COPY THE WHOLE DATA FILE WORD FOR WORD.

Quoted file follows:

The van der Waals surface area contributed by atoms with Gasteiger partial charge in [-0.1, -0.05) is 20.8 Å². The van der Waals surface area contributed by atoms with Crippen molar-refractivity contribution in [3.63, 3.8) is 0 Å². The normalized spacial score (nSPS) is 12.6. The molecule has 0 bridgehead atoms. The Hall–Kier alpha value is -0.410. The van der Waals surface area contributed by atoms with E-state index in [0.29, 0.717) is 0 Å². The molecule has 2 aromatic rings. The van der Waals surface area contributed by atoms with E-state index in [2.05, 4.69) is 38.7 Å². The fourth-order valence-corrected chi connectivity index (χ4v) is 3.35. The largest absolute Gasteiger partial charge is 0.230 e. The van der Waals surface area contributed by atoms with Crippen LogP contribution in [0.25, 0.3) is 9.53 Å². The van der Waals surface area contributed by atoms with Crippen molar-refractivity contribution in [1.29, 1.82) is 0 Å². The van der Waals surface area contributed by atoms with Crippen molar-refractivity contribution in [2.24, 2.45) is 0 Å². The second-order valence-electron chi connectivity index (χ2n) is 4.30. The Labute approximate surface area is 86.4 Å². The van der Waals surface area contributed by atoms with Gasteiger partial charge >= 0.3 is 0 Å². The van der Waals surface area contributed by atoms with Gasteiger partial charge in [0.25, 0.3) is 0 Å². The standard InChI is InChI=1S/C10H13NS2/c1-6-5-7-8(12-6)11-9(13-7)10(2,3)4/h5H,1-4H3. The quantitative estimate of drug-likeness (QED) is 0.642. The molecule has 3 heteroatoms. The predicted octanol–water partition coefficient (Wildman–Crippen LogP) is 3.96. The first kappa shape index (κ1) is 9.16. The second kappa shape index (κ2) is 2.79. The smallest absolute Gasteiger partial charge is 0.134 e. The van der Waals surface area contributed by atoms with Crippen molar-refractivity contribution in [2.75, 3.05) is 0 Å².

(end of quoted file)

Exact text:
The van der Waals surface area contributed by atoms with Gasteiger partial charge in [-0.1, -0.05) is 20.8 Å². The van der Waals surface area contributed by atoms with Crippen molar-refractivity contribution in [3.63, 3.8) is 0 Å². The normalized spacial score (nSPS) is 12.6. The molecule has 0 bridgehead atoms. The Hall–Kier alpha value is -0.410. The van der Waals surface area contributed by atoms with E-state index in [0.29, 0.717) is 0 Å². The molecule has 2 aromatic rings. The van der Waals surface area contributed by atoms with E-state index in [2.05, 4.69) is 38.7 Å². The fourth-order valence-corrected chi connectivity index (χ4v) is 3.35. The largest absolute Gasteiger partial charge is 0.230 e. The van der Waals surface area contributed by atoms with Crippen LogP contribution in [0.25, 0.3) is 9.53 Å². The van der Waals surface area contributed by atoms with Crippen molar-refractivity contribution in [1.29, 1.82) is 0 Å². The van der Waals surface area contributed by atoms with Crippen molar-refractivity contribution in [2.24, 2.45) is 0 Å². The second-order valence-electron chi connectivity index (χ2n) is 4.30. The Labute approximate surface area is 86.4 Å². The van der Waals surface area contributed by atoms with Gasteiger partial charge >= 0.3 is 0 Å². The van der Waals surface area contributed by atoms with Gasteiger partial charge in [0.25, 0.3) is 0 Å². The standard InChI is InChI=1S/C10H13NS2/c1-6-5-7-8(12-6)11-9(13-7)10(2,3)4/h5H,1-4H3. The quantitative estimate of drug-likeness (QED) is 0.642. The molecule has 3 heteroatoms. The predicted octanol–water partition coefficient (Wildman–Crippen LogP) is 3.96. The first kappa shape index (κ1) is 9.16. The second kappa shape index (κ2) is 2.79. The smallest absolute Gasteiger partial charge is 0.134 e. The van der Waals surface area contributed by atoms with Crippen molar-refractivity contribution in [2.75, 3.05) is 0 Å².